Europe's leaders have been accused of putting economic and political interests ahead of human rights by suspending sanctions imposed on the leaders of gas-rich Uzbekistan after the Andijan massacre.
EU foreign ministers agreed to lift travel restrictions against the Uzbek Defence Minister, Ruslan Mirzayev, the National Security chief, Rustam Inoyatov, and six others, saying it was "with a view to encouraging the Uzbek authorities to take positive steps to improve the human rights situation." Campaigners criticised that as false logic and said they were deeply disappointed by EU leaders caving in on the visa ban.
Veronika Szente, the advocacy director of Europe and Central Asia for Human Rights Watch, said: "It's a huge backtracking and, beyond the negative impact on human rights in Uzbekistan, it also seriously undermines the EU's own standing as a protector of human rights. This is happening in the broader context of the EU trying to deepen its co-operation with central Asia, including gas and oil."
Germany, which finds itself competing with China and Russia as it seeks to source more of its energy from central Asia and which has a military base in the southern Uzbek city of Termez, was the driving force behind the easing of sanctions. Britain, Sweden, Ireland and the Netherlands opposed the move but did not actively block the German initiative.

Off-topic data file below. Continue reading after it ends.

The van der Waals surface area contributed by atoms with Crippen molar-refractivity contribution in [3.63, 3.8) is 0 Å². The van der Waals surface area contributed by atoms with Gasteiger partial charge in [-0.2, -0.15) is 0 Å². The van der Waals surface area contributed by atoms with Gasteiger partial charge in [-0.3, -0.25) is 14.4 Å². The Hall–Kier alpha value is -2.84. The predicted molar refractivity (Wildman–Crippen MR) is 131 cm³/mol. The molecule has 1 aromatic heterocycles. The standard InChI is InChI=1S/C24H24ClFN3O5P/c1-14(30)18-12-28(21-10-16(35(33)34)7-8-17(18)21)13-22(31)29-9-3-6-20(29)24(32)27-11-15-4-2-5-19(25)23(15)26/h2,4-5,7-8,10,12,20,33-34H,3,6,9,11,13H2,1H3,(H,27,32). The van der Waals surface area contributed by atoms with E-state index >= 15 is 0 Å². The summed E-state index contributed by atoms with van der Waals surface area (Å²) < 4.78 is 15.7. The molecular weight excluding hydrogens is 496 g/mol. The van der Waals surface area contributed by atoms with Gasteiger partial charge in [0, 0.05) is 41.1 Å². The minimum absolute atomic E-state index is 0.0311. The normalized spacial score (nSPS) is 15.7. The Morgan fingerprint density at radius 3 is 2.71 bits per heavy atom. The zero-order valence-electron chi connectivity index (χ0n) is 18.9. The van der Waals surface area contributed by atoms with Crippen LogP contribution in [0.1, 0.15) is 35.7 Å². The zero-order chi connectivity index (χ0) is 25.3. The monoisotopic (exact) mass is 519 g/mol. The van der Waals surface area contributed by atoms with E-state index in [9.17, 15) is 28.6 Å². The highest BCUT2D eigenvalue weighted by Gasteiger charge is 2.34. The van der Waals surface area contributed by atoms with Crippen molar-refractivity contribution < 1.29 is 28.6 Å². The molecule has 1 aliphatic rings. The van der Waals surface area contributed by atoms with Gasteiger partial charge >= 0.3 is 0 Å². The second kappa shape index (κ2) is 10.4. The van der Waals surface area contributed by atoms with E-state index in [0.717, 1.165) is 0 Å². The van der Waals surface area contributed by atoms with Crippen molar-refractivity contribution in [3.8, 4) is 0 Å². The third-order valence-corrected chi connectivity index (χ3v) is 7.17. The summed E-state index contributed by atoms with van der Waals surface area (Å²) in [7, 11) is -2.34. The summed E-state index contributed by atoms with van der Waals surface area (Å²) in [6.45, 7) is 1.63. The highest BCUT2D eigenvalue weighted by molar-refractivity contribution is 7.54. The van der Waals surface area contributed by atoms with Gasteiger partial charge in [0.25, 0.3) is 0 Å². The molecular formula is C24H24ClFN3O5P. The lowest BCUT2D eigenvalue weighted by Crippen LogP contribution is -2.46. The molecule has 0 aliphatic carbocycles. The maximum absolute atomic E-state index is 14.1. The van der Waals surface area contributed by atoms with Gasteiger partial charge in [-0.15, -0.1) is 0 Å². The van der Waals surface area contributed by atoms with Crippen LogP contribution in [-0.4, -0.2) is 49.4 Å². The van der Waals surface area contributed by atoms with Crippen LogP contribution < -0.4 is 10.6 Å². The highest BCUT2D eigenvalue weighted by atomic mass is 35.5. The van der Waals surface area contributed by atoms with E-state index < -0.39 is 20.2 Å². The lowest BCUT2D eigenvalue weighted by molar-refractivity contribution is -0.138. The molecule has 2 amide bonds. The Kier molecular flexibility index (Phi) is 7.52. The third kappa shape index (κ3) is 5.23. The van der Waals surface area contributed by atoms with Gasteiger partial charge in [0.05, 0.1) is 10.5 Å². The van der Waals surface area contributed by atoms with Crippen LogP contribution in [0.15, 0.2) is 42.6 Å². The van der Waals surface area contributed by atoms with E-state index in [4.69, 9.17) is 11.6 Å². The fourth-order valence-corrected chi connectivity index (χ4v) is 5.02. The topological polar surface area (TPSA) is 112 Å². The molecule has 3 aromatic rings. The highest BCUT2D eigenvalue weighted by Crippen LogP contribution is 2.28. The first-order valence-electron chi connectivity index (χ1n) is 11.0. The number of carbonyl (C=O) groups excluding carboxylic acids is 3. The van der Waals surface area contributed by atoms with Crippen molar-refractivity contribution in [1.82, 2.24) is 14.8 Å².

The Andijan massacre shocked the world in May 2005 when Uzbek troops opened fire on unarmed men, women and children who had gathered in the town's main square for what turned into protests against the regime of President Islam Karimov. Hundreds died, according to witnesses, but the Uzbek authorities say 187 people were killed and that they were all guerrillas or "terrorists".
EU officials, defending the suspension of sanctions, highlighted some positive moves from Tashkent, including the abolition of the death penalty, a first round of talks on human rights and talks on Andijan.
"I don't think we should just leave it out. I think we should engage with them and really try to work step by step in order to improve the situation in human rights," said the EU's external relations commissioner, Benita Ferrero-Waldner.
Human Rights Watch believes the EU is surrendering critical leverage in its campaign to get Tashkent to mend its ways. It also points out that Uzbekistan has not met criteria laid down by the EU. Thirteeen human rights activists are still in jail despite a call from Brussels in May for their release.
EU ministers said the suspension would be reviewed after six months and warned that the restrictions could be reinstated "in light of the actions of the Uzbek authorities in the area of human rights".
Critics say that is a hollow threat. "For the regime, their reading has been that all they have to do is talk about human rights and they get the money, and this latest decision will only reinforce that," John MacLeod, a senior editor at the Institute of War and Peace Reporting, explained. "When it comes to the crunch, the EU puts pragmatic advantage over human rights concerns."